The Metropolitan Museum of Art: Masterpiece Paintings
“The Metropolitan Museum of Art: Masterpiece Paintings is a book ready for heirloom status. From prehistory to contemporary art, the book provides an encyclopedic array of art, from the famous to the anonymous. The wealth contained therein—visual and textual—is priceless.”
Founded in 1870 and boasting an encyclopedic collection, the Metropolitan Museum of Art is an institution that is larger than life. The Metropolitan Museum of Art: Masterpiece Paintings by Kathryn Calley Galitz represents a larger than life coffee table book showcasing “500 works, 5,000 years.” Galitz works at the Met as “both an educator and a curator for major international exhibitions.” With this background for educating the public, she has provided a magnificent selection of 500 works spanning from pre-history to 2014. Her curatorial acumen has produced a book combining visual excitement and radical showmanship.
As Galitz states in the introduction, she had to contend with two major questions when putting together the book. These questions are: “What is a painting?” and “What is a masterpiece?” Neither pose an easy answer. Anything exhibited in the Met immediately receives the burdens of institutional prestige and legitimacy. What gets shown? Who gets left out? And depending on the whims of the public, a work may be seen as a timeless classic or as pornographic trash. With terrorist groups engaging in cultural vandalism and politicians threatening to cut off funding to museums, the Met carries the additional weight of global cultural repository.
Amid these conflicts and controversies, Galitz answers these two important questions. For the first, “What is a painting?” “I have chosen in this book to define as broadly as possible in order to challenge the limited notion of a painting as a flat, two-dimensional object.” For the masterpiece question, “it is indeed a loaded term. . . . We each have our own idea of what constitutes greatness, just as, over time, the canon of acknowledge masterpieces has been subject to the vagaries of taste—both scholarly and popular.” She goes on, “In the texts that accompany each work, I have endeavored to express, albeit in brief, its significance as a work of art—what makes it a ‘masterpiece’—and to focus on its painterly aspects, even though some of the works may also invite ethnographic or archaeological readings.”
The Met: Masterpiece Paintings is divided into four major time periods. Before 1450, 1450–1750, 1750–1900, and After 1900. Galitz uses these divisions of time to do something simultaneously radical and elementary: She puts the paintings in chronological order without privileging any specific geographical location.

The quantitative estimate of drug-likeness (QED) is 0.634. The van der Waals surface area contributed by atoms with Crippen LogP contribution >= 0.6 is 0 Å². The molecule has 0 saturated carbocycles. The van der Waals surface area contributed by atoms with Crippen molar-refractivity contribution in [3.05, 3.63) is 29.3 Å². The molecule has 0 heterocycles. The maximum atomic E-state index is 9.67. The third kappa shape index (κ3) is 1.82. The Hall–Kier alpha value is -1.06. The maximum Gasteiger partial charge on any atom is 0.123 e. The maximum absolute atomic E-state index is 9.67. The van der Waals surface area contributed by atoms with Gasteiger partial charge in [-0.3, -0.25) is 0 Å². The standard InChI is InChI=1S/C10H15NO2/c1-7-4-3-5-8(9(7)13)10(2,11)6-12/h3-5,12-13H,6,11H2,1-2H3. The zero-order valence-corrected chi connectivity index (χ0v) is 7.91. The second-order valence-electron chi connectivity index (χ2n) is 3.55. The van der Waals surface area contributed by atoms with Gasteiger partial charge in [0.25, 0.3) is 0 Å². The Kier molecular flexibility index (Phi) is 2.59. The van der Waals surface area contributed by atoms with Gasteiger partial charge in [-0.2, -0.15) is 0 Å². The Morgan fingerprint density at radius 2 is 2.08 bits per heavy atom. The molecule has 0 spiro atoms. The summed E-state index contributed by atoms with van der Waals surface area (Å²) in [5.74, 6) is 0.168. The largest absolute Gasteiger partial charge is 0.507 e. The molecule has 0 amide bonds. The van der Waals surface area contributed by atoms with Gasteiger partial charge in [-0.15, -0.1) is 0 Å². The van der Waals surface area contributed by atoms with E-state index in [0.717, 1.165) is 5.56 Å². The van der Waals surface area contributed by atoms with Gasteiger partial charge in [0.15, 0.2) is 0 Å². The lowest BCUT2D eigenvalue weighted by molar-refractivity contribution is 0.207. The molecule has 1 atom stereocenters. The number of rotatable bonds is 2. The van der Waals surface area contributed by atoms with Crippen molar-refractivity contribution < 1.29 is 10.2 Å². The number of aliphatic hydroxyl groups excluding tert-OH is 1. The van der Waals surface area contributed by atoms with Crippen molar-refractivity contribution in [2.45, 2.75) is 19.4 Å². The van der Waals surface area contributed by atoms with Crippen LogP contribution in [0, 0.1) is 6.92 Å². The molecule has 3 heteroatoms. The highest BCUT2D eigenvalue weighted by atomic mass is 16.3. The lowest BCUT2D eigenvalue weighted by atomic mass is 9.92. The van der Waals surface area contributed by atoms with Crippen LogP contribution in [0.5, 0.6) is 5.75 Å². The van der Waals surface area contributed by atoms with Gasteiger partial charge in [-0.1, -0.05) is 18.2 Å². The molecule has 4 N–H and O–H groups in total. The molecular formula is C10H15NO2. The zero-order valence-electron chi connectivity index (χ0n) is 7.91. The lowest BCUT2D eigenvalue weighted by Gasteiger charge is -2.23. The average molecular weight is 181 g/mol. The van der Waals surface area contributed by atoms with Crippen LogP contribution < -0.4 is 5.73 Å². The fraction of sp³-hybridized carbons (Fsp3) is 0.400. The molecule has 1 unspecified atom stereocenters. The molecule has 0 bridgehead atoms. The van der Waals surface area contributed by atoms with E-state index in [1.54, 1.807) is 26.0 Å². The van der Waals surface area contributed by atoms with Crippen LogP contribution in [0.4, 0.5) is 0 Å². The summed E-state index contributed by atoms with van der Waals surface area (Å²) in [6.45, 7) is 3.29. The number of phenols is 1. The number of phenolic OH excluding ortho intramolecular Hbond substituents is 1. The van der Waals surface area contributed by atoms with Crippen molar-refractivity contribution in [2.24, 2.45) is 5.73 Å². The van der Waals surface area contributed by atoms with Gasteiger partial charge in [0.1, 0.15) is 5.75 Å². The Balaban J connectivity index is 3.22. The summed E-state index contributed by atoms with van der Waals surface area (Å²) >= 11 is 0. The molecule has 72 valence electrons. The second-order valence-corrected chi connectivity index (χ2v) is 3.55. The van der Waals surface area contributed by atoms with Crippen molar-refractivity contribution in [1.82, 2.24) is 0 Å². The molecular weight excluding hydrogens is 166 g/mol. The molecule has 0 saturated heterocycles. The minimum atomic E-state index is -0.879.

In this case, the book does something the museum can’t. When turning the pages there are instances where “Western” and “Eastern” art sit side by side. It reveals the arbitrary and nakedly Eurocentric design schemas used by art museums. Galitz’s editorial reconfiguration de-otherizes non-Western art works. Pluralistic and egalitarian, The Met: Masterpiece Paintings offers a visual encyclopedia to world art with a positive philosophy underlying its arrangement.
At the end of each section Galitz pens explanatory texts for each art work. An epic undertaking, she provides enlightening commentary from the work’s historical background to the specific painterly technique used.
The first work, “Storage Jar with Mountain Goats,” stretches the concept of “painting.” From Central Iran c. 3800–3700 CE, it is “a remarkable and rare example of prehistoric painting.” (NB: The book uses the reckoning devices of B.C. and A.D.) In another representative instance, one page has “Allegory of the Catholic Faith,” by Johannes Vermeer. On the opposite page, “Beauty of the Kanbun Era,” from an unknown artist of the Edo period (1615–1868). These juxtapositions, at first jarring, tease out uncanny parallels and contrasts. “Allegory” and “Beauty” both seem different and random, but they soon reveal similar studies in the female form.
This oversize coffee table book, itself heavy to lift and cumbersome to lug around, is a monument to the book-making craft. The oversize pages allow for effortless poring over details. The revolution in digital color make The Met: Masterpiece Paintings a pleasure simply to look at. The explanatory text further enhances the enjoyment.
While there will undoubtedly be discussions and arguments about representation, Galitz succeeded in her task. The Metropolitan Museum of Art: Masterpiece Paintings is a book ready for heirloom status. From prehistory to contemporary art, the book provides an encyclopedic array of art, from the famous to the anonymous. The wealth contained therein—visual and textual—is priceless.